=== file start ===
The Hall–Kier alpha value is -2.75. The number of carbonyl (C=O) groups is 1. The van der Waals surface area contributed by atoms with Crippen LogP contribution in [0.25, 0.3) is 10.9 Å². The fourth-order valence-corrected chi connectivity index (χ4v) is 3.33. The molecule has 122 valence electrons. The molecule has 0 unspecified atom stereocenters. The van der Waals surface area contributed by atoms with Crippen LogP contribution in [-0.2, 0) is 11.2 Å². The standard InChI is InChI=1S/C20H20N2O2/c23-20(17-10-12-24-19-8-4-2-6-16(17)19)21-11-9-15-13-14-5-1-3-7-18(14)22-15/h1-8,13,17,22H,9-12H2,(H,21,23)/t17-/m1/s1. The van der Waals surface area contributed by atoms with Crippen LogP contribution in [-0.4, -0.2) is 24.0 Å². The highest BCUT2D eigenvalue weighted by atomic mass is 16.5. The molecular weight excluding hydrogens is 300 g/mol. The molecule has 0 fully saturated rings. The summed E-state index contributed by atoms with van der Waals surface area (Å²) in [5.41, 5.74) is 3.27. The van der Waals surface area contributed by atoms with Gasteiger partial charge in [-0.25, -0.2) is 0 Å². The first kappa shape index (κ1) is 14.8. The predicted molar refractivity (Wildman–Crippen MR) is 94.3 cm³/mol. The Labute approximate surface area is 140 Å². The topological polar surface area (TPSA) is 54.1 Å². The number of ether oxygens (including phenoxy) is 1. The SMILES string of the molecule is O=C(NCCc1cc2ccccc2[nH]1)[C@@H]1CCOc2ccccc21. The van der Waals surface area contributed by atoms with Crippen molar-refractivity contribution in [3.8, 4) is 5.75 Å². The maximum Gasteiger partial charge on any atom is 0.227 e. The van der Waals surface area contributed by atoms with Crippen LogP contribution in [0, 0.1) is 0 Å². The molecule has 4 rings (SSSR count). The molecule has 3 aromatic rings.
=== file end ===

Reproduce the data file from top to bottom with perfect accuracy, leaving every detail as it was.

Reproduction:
The Hall–Kier alpha value is -2.75. The number of carbonyl (C=O) groups is 1. The van der Waals surface area contributed by atoms with Crippen LogP contribution in [0.25, 0.3) is 10.9 Å². The fourth-order valence-corrected chi connectivity index (χ4v) is 3.33. The molecule has 122 valence electrons. The molecule has 0 unspecified atom stereocenters. The van der Waals surface area contributed by atoms with Crippen LogP contribution in [-0.2, 0) is 11.2 Å². The standard InChI is InChI=1S/C20H20N2O2/c23-20(17-10-12-24-19-8-4-2-6-16(17)19)21-11-9-15-13-14-5-1-3-7-18(14)22-15/h1-8,13,17,22H,9-12H2,(H,21,23)/t17-/m1/s1. The van der Waals surface area contributed by atoms with Crippen LogP contribution in [-0.4, -0.2) is 24.0 Å². The highest BCUT2D eigenvalue weighted by atomic mass is 16.5. The molecular weight excluding hydrogens is 300 g/mol. The molecule has 0 fully saturated rings. The summed E-state index contributed by atoms with van der Waals surface area (Å²) in [5.41, 5.74) is 3.27. The van der Waals surface area contributed by atoms with Gasteiger partial charge in [-0.25, -0.2) is 0 Å². The first kappa shape index (κ1) is 14.8. The predicted molar refractivity (Wildman–Crippen MR) is 94.3 cm³/mol. The Labute approximate surface area is 140 Å². The topological polar surface area (TPSA) is 54.1 Å². The number of ether oxygens (including phenoxy) is 1. The SMILES string of the molecule is O=C(NCCc1cc2ccccc2[nH]1)[C@@H]1CCOc2ccccc21. The van der Waals surface area contributed by atoms with Crippen molar-refractivity contribution in [3.8, 4) is 5.75 Å². The maximum Gasteiger partial charge on any atom is 0.227 e. The van der Waals surface area contributed by atoms with Crippen LogP contribution in [0, 0.1) is 0 Å². The molecule has 4 rings (SSSR count). The molecule has 3 aromatic rings.